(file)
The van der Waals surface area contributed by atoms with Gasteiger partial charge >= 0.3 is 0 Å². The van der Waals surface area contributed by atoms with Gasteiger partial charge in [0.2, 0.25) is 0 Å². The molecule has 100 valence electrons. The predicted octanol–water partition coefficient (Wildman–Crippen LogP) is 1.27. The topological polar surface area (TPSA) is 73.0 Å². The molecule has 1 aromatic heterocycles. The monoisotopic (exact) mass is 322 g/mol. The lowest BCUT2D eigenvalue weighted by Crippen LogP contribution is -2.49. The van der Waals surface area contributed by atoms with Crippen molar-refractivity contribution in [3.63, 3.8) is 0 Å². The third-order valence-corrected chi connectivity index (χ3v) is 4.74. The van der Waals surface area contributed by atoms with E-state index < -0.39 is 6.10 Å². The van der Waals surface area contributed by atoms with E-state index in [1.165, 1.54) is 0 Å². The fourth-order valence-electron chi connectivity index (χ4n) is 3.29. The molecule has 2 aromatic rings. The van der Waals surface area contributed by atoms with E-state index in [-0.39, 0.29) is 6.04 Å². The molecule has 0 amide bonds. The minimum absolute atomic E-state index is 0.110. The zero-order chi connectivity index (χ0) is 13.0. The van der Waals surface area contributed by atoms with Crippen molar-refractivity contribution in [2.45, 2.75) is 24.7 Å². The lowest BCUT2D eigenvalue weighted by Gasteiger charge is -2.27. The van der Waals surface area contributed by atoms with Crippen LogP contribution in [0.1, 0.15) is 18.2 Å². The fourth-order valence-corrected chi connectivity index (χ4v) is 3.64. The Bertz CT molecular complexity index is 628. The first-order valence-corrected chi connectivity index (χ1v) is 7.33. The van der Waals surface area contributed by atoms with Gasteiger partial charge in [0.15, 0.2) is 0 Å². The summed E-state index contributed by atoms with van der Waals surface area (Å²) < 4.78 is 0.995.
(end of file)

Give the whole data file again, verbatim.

The van der Waals surface area contributed by atoms with Gasteiger partial charge >= 0.3 is 0 Å². The van der Waals surface area contributed by atoms with Gasteiger partial charge in [0.2, 0.25) is 0 Å². The molecule has 100 valence electrons. The predicted octanol–water partition coefficient (Wildman–Crippen LogP) is 1.27. The topological polar surface area (TPSA) is 73.0 Å². The molecule has 1 aromatic heterocycles. The monoisotopic (exact) mass is 322 g/mol. The lowest BCUT2D eigenvalue weighted by Crippen LogP contribution is -2.49. The van der Waals surface area contributed by atoms with Crippen molar-refractivity contribution in [3.63, 3.8) is 0 Å². The third-order valence-corrected chi connectivity index (χ3v) is 4.74. The van der Waals surface area contributed by atoms with E-state index < -0.39 is 6.10 Å². The van der Waals surface area contributed by atoms with E-state index in [1.165, 1.54) is 0 Å². The fourth-order valence-electron chi connectivity index (χ4n) is 3.29. The molecule has 2 aromatic rings. The van der Waals surface area contributed by atoms with E-state index in [-0.39, 0.29) is 6.04 Å². The molecule has 0 amide bonds. The minimum absolute atomic E-state index is 0.110. The zero-order chi connectivity index (χ0) is 13.0. The van der Waals surface area contributed by atoms with Crippen molar-refractivity contribution in [2.45, 2.75) is 24.7 Å². The lowest BCUT2D eigenvalue weighted by Gasteiger charge is -2.27. The van der Waals surface area contributed by atoms with Crippen LogP contribution in [0.1, 0.15) is 18.2 Å². The fourth-order valence-corrected chi connectivity index (χ4v) is 3.64. The Bertz CT molecular complexity index is 628. The first-order valence-corrected chi connectivity index (χ1v) is 7.33. The van der Waals surface area contributed by atoms with Gasteiger partial charge in [0.15, 0.2) is 0 Å². The summed E-state index contributed by atoms with van der Waals surface area (Å²) < 4.78 is 0.995.